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Holstein herd goes to market for final time

By North Devon Journal  |  Posted: November 22, 2012

  • CATTLE SALE: The scene around Exeter Livestock sale ring when Brian Nicholls (centre) sold the first of his Heddon Valley herd.

  • NO REGRETS: Brian Nicholls with some of his heifers.

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IT was a day like no other for the Nicholls family.

They were up at the usual hour, before dawn, to do the milking and tend their 750 Holstein Friesians.

But this would be the last time for most of the herd.

After more than 50 years looking after the cattle at Lower East Middleton farm near Parracombe the transport was coming to take away the first batch for auction at Exeter.

Brian Nicholls was typically practical, with no time for sentimentality.

"It was quite a performance," he said.

"The auctioneers came to clip their faces and ears.

"Seemed a bit silly to give a cow a shave," said Brian with a smile.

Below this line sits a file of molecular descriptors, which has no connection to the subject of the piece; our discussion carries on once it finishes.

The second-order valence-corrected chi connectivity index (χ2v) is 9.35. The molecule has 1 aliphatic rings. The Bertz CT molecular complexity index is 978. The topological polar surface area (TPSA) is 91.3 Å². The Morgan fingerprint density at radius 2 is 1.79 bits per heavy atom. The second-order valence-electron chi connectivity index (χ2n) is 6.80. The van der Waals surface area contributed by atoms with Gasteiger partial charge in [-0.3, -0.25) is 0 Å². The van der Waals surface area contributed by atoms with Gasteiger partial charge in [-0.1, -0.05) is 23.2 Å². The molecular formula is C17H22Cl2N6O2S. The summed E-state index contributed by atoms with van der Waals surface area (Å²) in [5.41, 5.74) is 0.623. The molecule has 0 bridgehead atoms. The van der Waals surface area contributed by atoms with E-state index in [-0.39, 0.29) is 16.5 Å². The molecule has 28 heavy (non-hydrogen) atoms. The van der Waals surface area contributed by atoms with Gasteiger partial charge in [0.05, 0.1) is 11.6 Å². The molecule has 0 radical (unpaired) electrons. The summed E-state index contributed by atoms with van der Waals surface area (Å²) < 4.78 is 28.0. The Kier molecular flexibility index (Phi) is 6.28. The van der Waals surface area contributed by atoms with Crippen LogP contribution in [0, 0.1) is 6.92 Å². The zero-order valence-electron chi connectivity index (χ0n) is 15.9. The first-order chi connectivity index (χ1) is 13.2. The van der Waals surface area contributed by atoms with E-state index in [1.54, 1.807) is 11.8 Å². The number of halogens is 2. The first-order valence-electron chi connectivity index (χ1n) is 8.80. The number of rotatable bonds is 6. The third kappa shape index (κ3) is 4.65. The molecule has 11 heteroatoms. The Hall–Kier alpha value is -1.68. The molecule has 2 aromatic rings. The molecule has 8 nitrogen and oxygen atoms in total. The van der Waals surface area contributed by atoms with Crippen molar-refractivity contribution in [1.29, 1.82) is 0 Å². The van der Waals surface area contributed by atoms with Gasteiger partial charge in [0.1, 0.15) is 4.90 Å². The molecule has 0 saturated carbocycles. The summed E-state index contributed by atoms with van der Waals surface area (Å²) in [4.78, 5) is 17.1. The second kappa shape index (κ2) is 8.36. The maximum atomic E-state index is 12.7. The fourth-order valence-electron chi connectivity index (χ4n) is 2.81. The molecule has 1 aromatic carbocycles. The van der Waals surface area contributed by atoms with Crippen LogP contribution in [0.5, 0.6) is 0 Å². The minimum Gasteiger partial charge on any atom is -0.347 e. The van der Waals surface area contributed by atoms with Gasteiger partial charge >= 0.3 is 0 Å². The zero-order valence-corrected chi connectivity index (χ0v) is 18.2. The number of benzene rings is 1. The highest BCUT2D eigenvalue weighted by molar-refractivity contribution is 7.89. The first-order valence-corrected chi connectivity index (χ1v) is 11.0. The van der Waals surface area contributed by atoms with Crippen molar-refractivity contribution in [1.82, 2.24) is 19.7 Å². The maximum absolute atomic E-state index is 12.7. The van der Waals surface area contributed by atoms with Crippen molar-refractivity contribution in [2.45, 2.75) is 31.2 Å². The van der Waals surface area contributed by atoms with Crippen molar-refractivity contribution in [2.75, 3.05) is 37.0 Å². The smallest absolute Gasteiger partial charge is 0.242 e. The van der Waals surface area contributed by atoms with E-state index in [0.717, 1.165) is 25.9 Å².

"It keeps them a bit cleaner of course," he said of the special grooming for the cows he has tended every day.

"We had to wash them, then they also had a wash at the market.

"There was quite a commotion, it took nearly all day to get them loaded.

"Of course there's no good rushing the cows, or shouting at them.

"They're far stronger than us, you can't go pushing them around if they've a mind not to go."

Eventually the cattle were taken down the lane and onto the main road for their journey to Kivells and Husseys market lairage and the sale on Friday.

Brian and his wife Edna are gradually retiring from the job they have done for the last six decades.

Edna, who managed all the paperwork and feeds the calves, described the day as "really hectic."

She admitted she has not really thought about what will happen after the cattle go.

The couple have two sons, Barry and Graham, who both have sheep flocks and who are shouldering more of the family enterprise.

Barry said: "It went OK, we got through it.

"It took a bit of getting on with.

"There was a good crowd of people down there, and a reasonable lot of buyers, quite a few locals and friends which was nice.

"The cows did us proud."

Brian added: "The auction started off exceptionally well, then there was a bit of a dip in the middle and then it woke up again.

"But we ran out of buyers at the end because there were so many sold.

"All in all it was quite good in this economic climate.

"I've no regrets. It had to be done."

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